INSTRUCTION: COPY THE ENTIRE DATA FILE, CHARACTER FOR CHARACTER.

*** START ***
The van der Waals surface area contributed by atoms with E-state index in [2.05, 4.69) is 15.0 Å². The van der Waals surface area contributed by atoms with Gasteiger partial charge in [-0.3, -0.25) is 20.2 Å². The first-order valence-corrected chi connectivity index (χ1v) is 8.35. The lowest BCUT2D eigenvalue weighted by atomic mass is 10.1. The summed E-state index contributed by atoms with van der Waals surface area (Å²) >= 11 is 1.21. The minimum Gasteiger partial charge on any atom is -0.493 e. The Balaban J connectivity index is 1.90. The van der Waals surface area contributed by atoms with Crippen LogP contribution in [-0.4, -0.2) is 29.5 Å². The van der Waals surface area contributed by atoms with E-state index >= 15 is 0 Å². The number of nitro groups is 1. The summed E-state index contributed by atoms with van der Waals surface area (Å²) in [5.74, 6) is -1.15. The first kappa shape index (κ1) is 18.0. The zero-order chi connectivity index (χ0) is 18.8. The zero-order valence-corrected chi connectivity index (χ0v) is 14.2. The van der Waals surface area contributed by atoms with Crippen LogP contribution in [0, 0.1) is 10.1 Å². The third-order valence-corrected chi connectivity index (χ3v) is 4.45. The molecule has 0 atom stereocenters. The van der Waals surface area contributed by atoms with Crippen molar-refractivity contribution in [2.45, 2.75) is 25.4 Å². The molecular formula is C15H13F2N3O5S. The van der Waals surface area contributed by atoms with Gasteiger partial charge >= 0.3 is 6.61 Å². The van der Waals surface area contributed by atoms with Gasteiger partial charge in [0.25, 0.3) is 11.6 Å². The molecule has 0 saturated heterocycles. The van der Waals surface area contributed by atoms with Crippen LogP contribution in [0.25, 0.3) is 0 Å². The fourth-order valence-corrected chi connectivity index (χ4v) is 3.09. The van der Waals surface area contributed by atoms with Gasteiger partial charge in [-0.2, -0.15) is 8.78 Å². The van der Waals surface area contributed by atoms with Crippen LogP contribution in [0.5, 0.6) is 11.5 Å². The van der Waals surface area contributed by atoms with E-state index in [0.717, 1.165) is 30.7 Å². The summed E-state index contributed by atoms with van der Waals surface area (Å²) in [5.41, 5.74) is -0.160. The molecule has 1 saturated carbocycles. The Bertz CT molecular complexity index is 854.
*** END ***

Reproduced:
The van der Waals surface area contributed by atoms with E-state index in [2.05, 4.69) is 15.0 Å². The van der Waals surface area contributed by atoms with Gasteiger partial charge in [-0.3, -0.25) is 20.2 Å². The first-order valence-corrected chi connectivity index (χ1v) is 8.35. The lowest BCUT2D eigenvalue weighted by atomic mass is 10.1. The summed E-state index contributed by atoms with van der Waals surface area (Å²) >= 11 is 1.21. The minimum Gasteiger partial charge on any atom is -0.493 e. The Balaban J connectivity index is 1.90. The van der Waals surface area contributed by atoms with Crippen LogP contribution in [-0.4, -0.2) is 29.5 Å². The van der Waals surface area contributed by atoms with E-state index >= 15 is 0 Å². The number of nitro groups is 1. The summed E-state index contributed by atoms with van der Waals surface area (Å²) in [5.74, 6) is -1.15. The first kappa shape index (κ1) is 18.0. The zero-order chi connectivity index (χ0) is 18.8. The zero-order valence-corrected chi connectivity index (χ0v) is 14.2. The van der Waals surface area contributed by atoms with Crippen LogP contribution in [0, 0.1) is 10.1 Å². The third-order valence-corrected chi connectivity index (χ3v) is 4.45. The molecule has 0 atom stereocenters. The van der Waals surface area contributed by atoms with Crippen molar-refractivity contribution in [2.45, 2.75) is 25.4 Å². The molecular formula is C15H13F2N3O5S. The van der Waals surface area contributed by atoms with Gasteiger partial charge >= 0.3 is 6.61 Å². The van der Waals surface area contributed by atoms with Gasteiger partial charge in [0.25, 0.3) is 11.6 Å². The molecule has 0 saturated heterocycles. The van der Waals surface area contributed by atoms with Crippen LogP contribution in [0.25, 0.3) is 0 Å². The fourth-order valence-corrected chi connectivity index (χ4v) is 3.09. The van der Waals surface area contributed by atoms with Gasteiger partial charge in [-0.2, -0.15) is 8.78 Å². The van der Waals surface area contributed by atoms with Crippen LogP contribution in [0.5, 0.6) is 11.5 Å². The van der Waals surface area contributed by atoms with E-state index in [0.717, 1.165) is 30.7 Å². The summed E-state index contributed by atoms with van der Waals surface area (Å²) in [5.41, 5.74) is -0.160. The molecule has 1 saturated carbocycles. The Bertz CT molecular complexity index is 854.